On Being Whole Again

“In every atom, there is a reflection of the whole.”
― Jay Woodman

Do we need to have seen darkness….to appreciate light?
Do we need to have seen light….to understand darkness?

How does it go?

Do we need to have been broken…. to appreciate being whole?
Do we need to have been whole …to feel the pain of being broken?

Feeling broken.
Feeling whole.
Feeling together.

Have you been there?
Have you felt broken?
Have you felt whole?
Have you felt together?

What is whole?
What does that mean?
Who can we define being whole?
Should we define being “not whole” before beginning to define whole?

Is being whole a feeling?
Is it a state of being?
Is it a state of knowing?

Do we need our friends to feel whole?
Do we need our family to feel whole?
Do we need food to feel whole?

What is it?

What if we are already whole…just as we are?
Then, why do we need other things or other people to feel whole?

Do we need to feel whole to be happy?
If so, why?

I don’t think you or I can define, with words, the true meaning of feeling whole.
I think one has to feel it.

One has to be broken.
Only then, one can understand and appreciate the true beauty of feeling whole again.

I am feeling whole….again.
Are you?

“Sometimes I wonder if we ever truly let anyone completely in. The desire for another human being to know you, all of you, all the pieces, even the ones you’re ashamed of — is huge. But too often, we sit down and sort through the pieces only picking out the pretty ones, leaving the ugly ones behind, not realizing that choosing not to share with someone else is like committing a crime against our very soul”
― Rachel Van Dyken, Toxic

“How can I be substantial if I do not cast a shadow? I must have a dark side also If I am to be whole”
― C.G. Jung

“I am a broken person. And I know exactly where my cracks are and how deep they run. I don’t pretend to not be a broken person and therein lies the big difference. Because the truth is, we are all broken in places, but it is those who know exactly where and how they are broken, who also know exactly where and how they are whole! And we may not be whole in all places and in all ways, but we take whatever wholeness that we do have, and we make good of it. And we try hard to work on the broken parts, and we ask for help when we need it.”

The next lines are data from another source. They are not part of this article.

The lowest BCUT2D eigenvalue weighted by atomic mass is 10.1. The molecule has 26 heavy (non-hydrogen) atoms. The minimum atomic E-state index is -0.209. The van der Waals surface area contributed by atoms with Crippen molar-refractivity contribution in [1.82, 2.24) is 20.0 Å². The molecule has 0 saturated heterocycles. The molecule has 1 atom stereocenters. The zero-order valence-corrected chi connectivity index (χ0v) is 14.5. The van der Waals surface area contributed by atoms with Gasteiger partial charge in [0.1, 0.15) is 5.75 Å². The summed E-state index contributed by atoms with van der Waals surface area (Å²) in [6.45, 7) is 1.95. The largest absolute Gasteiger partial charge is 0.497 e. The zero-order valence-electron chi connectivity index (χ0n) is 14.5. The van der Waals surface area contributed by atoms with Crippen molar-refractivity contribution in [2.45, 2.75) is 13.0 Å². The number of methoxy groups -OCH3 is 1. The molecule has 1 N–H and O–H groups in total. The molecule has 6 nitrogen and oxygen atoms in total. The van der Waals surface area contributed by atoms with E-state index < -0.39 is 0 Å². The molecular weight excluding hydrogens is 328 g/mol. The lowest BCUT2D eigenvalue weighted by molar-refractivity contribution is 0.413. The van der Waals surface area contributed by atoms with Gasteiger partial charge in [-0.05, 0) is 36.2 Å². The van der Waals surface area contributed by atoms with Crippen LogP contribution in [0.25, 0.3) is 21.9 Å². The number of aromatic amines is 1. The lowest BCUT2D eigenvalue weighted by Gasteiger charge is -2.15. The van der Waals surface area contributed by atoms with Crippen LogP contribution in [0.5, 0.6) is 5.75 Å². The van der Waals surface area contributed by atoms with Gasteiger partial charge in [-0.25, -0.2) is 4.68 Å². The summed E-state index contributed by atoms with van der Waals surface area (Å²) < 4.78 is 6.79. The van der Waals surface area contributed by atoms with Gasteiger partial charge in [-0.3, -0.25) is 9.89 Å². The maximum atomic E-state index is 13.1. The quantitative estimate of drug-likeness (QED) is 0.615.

― C. JoyBell C.

“Through the absence of what we think we have to have we can discover our wholeness”
― Renae A.Sauter

Richness isn’t Measured by Wealth

Richness isn’t measured by wealth.

Because, the most precious thing in the world is to have at least one friend that will make you “anda gunda” (lots) of mushroom soup with loads of ginger, garlic, black pepper and red chili because:
a) they simply can’t stand what a wimp you are and
b) they are sick and tired of you moping around about how scratchy your throat has been.

That is the most precious thing.

Counting by that standards, I beat Buffet and Gates hands down.

#countyourblessing #gratitude

Post Thanksgiving Thanks

Thanksgiving break week started off very rough.

I thank you all for sending your positives vibes to Ari (who was sick and in the ER last week) and the family.I do believe those positive vibes work. Because, thanks to all the positive vibes, our week did progress well and we spent the last few days surrounded by the warmth and cheer of friends and family.